It was hardly the first time Richards and Hard have attempted to avoid the tough subject of people losing their lives at music festivals. During Hard Summer, where two women died, officials at the company initially denied credentials to all media for Hard's Day of the Dead festival in October. After a collective outcry, they lifted the blackout the very same day.
Yet the question remains: Why make that move in the first place?
The answer is simple. Conversations about drugs are bad business. Unfortunately for those in the industry, these are conversations that must happen, or else business will just be bad.
Some industry leaders are willing to address the situation. After offering his condolences and some personal insight about losing friends to overdoses, Pasquale Rotella, founder of Insomniac events (Electric Daisy Carnival and others), closed his statement with the following:
"If we're trying to create a safe and secure environment for these passionate fans, sending them back into the unregulated underground isn't a step in the right direction. We all need to do our part in creating a national dialogue that educates our youth and encourages them to be accountable for their choices — especially when it comes to drugs."
That dialogue is something many are afraid to initiate. EDM organizers usually ignore the gorilla in the room, while others — like Miami Mayor Tomás Regalado — would rather ban EDM festivals outright, ignoring the millions of dollars they bring in yearly revenue to the city.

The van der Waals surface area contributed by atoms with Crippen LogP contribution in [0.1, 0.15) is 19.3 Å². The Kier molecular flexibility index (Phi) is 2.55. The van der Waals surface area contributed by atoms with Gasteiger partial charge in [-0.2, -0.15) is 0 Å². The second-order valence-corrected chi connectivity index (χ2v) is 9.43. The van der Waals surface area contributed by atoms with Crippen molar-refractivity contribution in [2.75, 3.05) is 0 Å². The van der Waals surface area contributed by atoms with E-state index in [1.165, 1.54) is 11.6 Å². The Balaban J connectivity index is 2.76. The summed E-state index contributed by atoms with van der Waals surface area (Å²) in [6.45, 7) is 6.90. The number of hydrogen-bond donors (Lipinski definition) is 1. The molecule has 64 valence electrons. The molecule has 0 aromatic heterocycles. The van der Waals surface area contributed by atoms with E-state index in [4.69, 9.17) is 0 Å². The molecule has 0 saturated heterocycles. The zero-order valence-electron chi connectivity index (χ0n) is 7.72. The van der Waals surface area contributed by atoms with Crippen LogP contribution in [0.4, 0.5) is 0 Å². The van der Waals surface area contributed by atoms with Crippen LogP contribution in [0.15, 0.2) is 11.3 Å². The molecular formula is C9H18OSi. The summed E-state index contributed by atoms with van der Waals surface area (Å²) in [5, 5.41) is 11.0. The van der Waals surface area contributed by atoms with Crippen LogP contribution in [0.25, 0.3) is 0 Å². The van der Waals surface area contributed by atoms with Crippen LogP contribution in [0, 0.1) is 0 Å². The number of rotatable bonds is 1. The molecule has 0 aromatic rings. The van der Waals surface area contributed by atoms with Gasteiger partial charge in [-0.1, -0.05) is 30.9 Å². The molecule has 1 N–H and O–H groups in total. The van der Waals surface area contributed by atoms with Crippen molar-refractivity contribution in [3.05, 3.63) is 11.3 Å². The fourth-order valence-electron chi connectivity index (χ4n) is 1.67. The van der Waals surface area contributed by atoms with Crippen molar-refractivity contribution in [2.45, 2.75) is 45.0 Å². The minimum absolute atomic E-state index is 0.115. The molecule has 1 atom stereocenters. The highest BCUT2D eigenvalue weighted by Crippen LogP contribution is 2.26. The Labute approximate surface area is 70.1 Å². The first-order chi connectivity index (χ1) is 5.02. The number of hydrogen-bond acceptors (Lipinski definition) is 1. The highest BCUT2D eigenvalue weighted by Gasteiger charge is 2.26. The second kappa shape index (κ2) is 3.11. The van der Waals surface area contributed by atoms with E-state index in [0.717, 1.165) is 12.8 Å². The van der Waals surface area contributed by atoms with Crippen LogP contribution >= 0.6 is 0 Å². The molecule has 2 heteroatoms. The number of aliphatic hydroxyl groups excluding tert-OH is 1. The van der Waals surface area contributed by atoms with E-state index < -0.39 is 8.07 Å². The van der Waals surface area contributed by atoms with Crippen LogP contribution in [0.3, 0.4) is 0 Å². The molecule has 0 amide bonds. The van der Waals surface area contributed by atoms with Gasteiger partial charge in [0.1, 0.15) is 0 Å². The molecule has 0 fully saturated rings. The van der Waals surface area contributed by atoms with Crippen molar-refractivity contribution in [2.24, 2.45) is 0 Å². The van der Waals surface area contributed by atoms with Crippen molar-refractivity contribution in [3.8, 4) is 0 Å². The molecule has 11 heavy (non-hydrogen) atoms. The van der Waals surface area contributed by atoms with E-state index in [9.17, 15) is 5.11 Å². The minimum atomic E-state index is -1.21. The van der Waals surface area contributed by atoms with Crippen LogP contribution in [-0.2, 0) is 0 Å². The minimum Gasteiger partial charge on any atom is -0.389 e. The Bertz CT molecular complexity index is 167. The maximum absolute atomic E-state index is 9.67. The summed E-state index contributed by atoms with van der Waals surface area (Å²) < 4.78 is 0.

Many have taken to advocating "personal responsibility" as the only true form of preventing drug-related deaths. The most obvious solution would be to not do drugs. Follow Mr. Mackey's mantra that "drugs are bad, mkay?" and there's no guarantee you won't die the moment you step out the front door, but at least it won't be from an overdose. Popular DJs such as Sebastian Ingrosso and Zedd have spoken out against using drugs — not so much for any cultural stigma or for law-abiding reasons but more in an effort to keep their fans safe at shows.
That solution is not only based in fantasy but also ignorant of the reason death tolls are unnecessarily high at EDM festivals. Policymakers believe the best way to combat drug use is to double-down on zero tolerance. Try that approach with a 19-year-old hellbent on seeing all the colors and feeling all the feels and he'll give you some version of "Fuck off."
The crowd of Holy Ship! 2014.
Photo by Ian Witlen
The smart alternative is drug checking. In other countries, onsite personnel armed with kits have been used to determine if your cocaine is cut with dental anesthetic and horse medicine, if your MDMA is mostly caffeine, or if your ecstasy is a heartburn pill. Evolve Festival in Nova Scotia recently announced it will provide pill testing during its July 2016 festival. British Columbia's Shambhala Music Festival has offered free drug testing to its attendees as well.
The popular debate over drug checking is whether it can save lives and if it will lead to more people using. It's a discussion that music fans, local governments, congressmen, and event organizers all must have — soon. But first, unlike Gary Richards, they need to be willing and able.
Holy Ship! Pre-Party
With Kaskade, Dillon Francis, Flosstradamus, and others. Sunday, January 3, through Wednesday, January 6. Tickets are sold out; visit holyship.com to join the waiting list.